Schumer backs Mary Nichols to lead Biden EPA

Source: By Geof Koss, E&E News reporter • Posted: Wednesday, December 2, 2020

Senate Minority Leader Chuck Schumer is pressing President-elect Joe Biden to nominate California Air Resources Board Chair Mary Nichols to be his EPA administrator, a move that would offer a chief foe of President Trump’s environmental agenda the chance to reverse many of the previous administration’s policies.

A source with direct knowledge of the conversations confirmed this morning that “Sen. Schumer has expressed to the Biden transition team his support for Mary Nichols to lead the EPA.”

Long rumored as a candidate for the job, Nichols would bring decades of regulatory experience at the state and federal levels to the Biden administration.

She has led the California air board since 2007, when she was tapped to be the Golden State’s top environmental regulator by then-Republican Gov. Arnold Schwarzenegger.

Former Gov. Jerry Brown (D) kept Nichols in the spot from 2010 to 2018, and current Gov. Gavin Newsom (D) followed suit. Her current term expires at the end of the month.

Nichols, 75, also chaired the air board under Brown from 1975 to 1982; additionally, she was appointed by Democratic Gov. Gray Davis as California secretary for natural resources from 1999 to 2003.

She also led EPA’s Office of Air and Radiation during the Clinton administration, and previously was a senior staff attorney for the Natural Resources Defense Council and led UCLA’s Institute of the Environment and Sustainability.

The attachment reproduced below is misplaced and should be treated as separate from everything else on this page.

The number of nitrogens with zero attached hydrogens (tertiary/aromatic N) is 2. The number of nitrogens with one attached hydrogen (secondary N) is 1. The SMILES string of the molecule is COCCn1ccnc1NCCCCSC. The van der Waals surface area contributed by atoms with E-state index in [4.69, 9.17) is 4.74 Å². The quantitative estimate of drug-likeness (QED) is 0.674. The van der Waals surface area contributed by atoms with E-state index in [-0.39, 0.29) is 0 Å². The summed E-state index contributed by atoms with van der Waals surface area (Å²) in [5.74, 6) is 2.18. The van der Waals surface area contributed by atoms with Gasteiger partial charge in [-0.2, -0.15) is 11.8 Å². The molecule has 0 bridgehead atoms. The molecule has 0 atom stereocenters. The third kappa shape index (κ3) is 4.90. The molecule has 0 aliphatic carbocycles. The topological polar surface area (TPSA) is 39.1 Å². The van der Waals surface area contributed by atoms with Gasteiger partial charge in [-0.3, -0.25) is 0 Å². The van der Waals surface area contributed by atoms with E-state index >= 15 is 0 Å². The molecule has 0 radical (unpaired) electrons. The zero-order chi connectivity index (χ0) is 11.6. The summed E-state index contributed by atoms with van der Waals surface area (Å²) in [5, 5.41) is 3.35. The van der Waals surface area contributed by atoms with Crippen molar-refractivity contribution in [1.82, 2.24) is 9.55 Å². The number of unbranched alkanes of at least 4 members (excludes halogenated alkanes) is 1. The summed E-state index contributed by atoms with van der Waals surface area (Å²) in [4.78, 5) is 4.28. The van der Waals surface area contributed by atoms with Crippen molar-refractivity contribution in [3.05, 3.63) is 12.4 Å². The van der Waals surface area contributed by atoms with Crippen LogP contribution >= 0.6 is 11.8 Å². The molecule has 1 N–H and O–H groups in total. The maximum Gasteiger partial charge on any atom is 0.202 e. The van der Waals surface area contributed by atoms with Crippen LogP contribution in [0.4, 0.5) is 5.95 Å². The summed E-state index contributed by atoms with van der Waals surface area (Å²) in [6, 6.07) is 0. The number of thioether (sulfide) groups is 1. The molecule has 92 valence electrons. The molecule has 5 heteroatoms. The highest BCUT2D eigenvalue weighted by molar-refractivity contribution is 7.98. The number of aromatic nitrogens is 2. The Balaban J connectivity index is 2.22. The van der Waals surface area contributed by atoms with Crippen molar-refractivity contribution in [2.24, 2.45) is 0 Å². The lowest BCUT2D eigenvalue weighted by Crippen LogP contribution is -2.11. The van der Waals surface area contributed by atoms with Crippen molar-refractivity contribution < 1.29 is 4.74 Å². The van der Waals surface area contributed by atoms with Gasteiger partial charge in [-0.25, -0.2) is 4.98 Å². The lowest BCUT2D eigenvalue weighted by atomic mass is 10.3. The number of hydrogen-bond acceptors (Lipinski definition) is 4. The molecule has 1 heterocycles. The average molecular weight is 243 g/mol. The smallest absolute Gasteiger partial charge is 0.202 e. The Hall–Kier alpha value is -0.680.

Schumer’s endorsement of Nichols suggests he believes she’s capable of being confirmed to what is traditionally one of the more contentious spots for an incoming administration to fill.

The “queen of green” is certain to draw fire from Republicans, but criticism may be muted somewhat by the fact she was nominated to her current job by a GOP governor.

Nichols has been a vocal critic of Trump’s EPA, leading the charge against the rollback of President Obama’s clean car standards and the administration’s targeting of the Golden State’s Clean Air Act waiver authority allowing it to set more stringent emission standards.

She declined to say in August whether she would accept the top job at EPA under Biden, but in October she laid out a vision for the agency over the next four years that includes restoring respect for science and the nation’s bedrock environmental laws (Climatewire, Oct. 15).

The Biden transition team did not respond to a request for comment. Other names that have been floated as potential EPA chiefs include former EPA Southeast regional director Heather McTeer Toney and Collin O’Mara, president and CEO of the National Wildlife Federation.